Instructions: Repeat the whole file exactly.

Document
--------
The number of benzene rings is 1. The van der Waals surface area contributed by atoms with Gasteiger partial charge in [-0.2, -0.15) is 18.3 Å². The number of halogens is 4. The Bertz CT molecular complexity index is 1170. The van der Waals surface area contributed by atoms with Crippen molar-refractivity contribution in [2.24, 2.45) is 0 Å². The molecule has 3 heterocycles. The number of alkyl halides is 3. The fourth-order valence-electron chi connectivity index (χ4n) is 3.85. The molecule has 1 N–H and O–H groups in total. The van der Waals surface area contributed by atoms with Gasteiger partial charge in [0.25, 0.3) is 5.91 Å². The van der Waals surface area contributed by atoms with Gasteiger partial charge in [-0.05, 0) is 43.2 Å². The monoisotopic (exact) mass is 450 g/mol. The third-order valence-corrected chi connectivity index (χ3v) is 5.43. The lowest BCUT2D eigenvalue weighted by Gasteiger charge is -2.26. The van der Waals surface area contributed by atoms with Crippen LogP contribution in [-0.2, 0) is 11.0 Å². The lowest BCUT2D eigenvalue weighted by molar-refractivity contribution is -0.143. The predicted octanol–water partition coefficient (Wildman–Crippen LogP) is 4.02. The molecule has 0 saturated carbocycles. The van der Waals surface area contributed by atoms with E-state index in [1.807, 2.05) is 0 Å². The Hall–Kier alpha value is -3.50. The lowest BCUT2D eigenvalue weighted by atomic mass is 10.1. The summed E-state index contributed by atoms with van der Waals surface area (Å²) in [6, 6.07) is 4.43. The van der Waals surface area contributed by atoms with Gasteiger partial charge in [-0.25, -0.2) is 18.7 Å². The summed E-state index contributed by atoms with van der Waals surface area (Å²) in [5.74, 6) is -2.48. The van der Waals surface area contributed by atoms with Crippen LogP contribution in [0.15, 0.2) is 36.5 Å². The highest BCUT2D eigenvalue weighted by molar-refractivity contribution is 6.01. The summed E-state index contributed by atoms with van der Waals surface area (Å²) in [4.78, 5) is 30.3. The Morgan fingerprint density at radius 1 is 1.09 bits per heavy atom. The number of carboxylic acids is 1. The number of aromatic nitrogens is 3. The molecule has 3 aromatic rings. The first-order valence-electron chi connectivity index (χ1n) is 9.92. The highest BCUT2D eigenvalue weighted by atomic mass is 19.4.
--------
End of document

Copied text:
The number of benzene rings is 1. The van der Waals surface area contributed by atoms with Gasteiger partial charge in [-0.2, -0.15) is 18.3 Å². The number of halogens is 4. The Bertz CT molecular complexity index is 1170. The van der Waals surface area contributed by atoms with Crippen molar-refractivity contribution in [2.24, 2.45) is 0 Å². The molecule has 3 heterocycles. The number of alkyl halides is 3. The fourth-order valence-electron chi connectivity index (χ4n) is 3.85. The molecule has 1 N–H and O–H groups in total. The van der Waals surface area contributed by atoms with Gasteiger partial charge in [0.25, 0.3) is 5.91 Å². The van der Waals surface area contributed by atoms with Gasteiger partial charge in [-0.05, 0) is 43.2 Å². The monoisotopic (exact) mass is 450 g/mol. The third-order valence-corrected chi connectivity index (χ3v) is 5.43. The lowest BCUT2D eigenvalue weighted by Gasteiger charge is -2.26. The van der Waals surface area contributed by atoms with Crippen LogP contribution in [-0.2, 0) is 11.0 Å². The lowest BCUT2D eigenvalue weighted by molar-refractivity contribution is -0.143. The predicted octanol–water partition coefficient (Wildman–Crippen LogP) is 4.02. The molecule has 0 saturated carbocycles. The van der Waals surface area contributed by atoms with E-state index in [1.807, 2.05) is 0 Å². The Hall–Kier alpha value is -3.50. The lowest BCUT2D eigenvalue weighted by atomic mass is 10.1. The summed E-state index contributed by atoms with van der Waals surface area (Å²) in [6, 6.07) is 4.43. The van der Waals surface area contributed by atoms with Gasteiger partial charge in [-0.25, -0.2) is 18.7 Å². The summed E-state index contributed by atoms with van der Waals surface area (Å²) in [5.74, 6) is -2.48. The van der Waals surface area contributed by atoms with Crippen LogP contribution in [0.15, 0.2) is 36.5 Å². The highest BCUT2D eigenvalue weighted by molar-refractivity contribution is 6.01. The summed E-state index contributed by atoms with van der Waals surface area (Å²) in [4.78, 5) is 30.3. The Morgan fingerprint density at radius 1 is 1.09 bits per heavy atom. The number of carboxylic acids is 1. The number of aromatic nitrogens is 3. The molecule has 3 aromatic rings. The first-order valence-electron chi connectivity index (χ1n) is 9.92. The highest BCUT2D eigenvalue weighted by atomic mass is 19.4.